Fall 2017–Winter 2018

Written on the Body

Cheiro, Francis Galton, and the reading of hands

Susan Zieger

An Irish lad travels to India in the 1880s: not unusual for the mid-nineteenth century, when the Jewel in the Crown of the British Empire was tended and administrated by legions of Scottish, Welsh, and Irish men seeking livelihoods and opportunities closed to them at home. But only one such teenager sought the tutelage of a Brahmin in the ancient Vedic art of palmistry. For two years, William John Warner learned the practice, inflected by astrology, of reading character and destiny in the seven principal shapes of hands, and the palm’s major and minor lines and their intersections. When he moved to London, he styled himself “Cheiro”—after cheiromancy, or divination by palm reading—and read the palms of celebrities such as Sarah Bernhardt, Oscar Wilde, Mark Twain, William Gladstone, and others. He also launched a publishing juggernaut, some of whose titles remain in print to this day. Cheiro’s Language of the Hand (1894), Cheiro’s Memoirs: The Reminiscences of a Society Palmist (1912), and You and Your Hand (1932) all made cheiromancy a popular pastime, easily accessible and appealing to a modern reading public curious about ancient Eastern wisdom. Cheiro traveled the world, and in his golden years, landed in Hollywood, where he read the palms of aspiring actors and wrote screenplays. He predicted his death, in 1936, down to the hour. Though forgotten, Cheiro was a colorful fin de siècle character who made palm reading, with its Orientalized mystery and distinctive visual aesthetic, a mass cultural practice. The craze was part of a new, broader visual culture featuring the hand, which modern reprographic techniques made into an object everyone could decipher.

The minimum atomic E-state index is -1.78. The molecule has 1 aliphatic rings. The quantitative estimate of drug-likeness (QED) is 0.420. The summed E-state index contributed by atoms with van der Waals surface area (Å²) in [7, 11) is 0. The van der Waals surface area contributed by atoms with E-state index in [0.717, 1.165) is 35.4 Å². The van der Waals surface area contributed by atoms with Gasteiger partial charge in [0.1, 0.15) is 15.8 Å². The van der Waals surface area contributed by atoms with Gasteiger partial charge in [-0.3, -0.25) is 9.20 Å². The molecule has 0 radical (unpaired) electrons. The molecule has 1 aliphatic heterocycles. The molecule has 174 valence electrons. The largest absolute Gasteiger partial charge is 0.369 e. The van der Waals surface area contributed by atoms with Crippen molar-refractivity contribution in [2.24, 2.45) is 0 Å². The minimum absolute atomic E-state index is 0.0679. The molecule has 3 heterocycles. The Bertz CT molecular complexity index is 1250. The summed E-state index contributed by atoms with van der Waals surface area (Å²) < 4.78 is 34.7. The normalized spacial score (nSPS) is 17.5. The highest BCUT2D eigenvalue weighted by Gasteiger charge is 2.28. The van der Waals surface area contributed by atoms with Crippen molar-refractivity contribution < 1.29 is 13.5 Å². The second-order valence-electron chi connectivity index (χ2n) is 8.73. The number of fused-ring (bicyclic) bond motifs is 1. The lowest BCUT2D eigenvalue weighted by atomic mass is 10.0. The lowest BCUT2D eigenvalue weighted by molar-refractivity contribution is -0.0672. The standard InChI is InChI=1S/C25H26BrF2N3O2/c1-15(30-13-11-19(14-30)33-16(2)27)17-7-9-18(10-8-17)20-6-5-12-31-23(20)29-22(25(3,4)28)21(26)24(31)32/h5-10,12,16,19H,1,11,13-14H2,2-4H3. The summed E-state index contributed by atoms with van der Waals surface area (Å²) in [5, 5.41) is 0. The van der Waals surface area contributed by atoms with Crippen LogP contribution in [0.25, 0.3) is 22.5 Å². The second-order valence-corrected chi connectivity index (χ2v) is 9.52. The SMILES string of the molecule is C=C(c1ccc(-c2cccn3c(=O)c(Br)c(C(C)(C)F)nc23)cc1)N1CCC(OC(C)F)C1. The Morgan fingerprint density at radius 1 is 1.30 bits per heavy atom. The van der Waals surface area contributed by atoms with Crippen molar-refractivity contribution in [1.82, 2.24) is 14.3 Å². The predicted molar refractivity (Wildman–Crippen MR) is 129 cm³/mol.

Cheiro, Comforts Palmistry Guide, 1900. Courtesy George Peabody Library, Johns Hopkins University.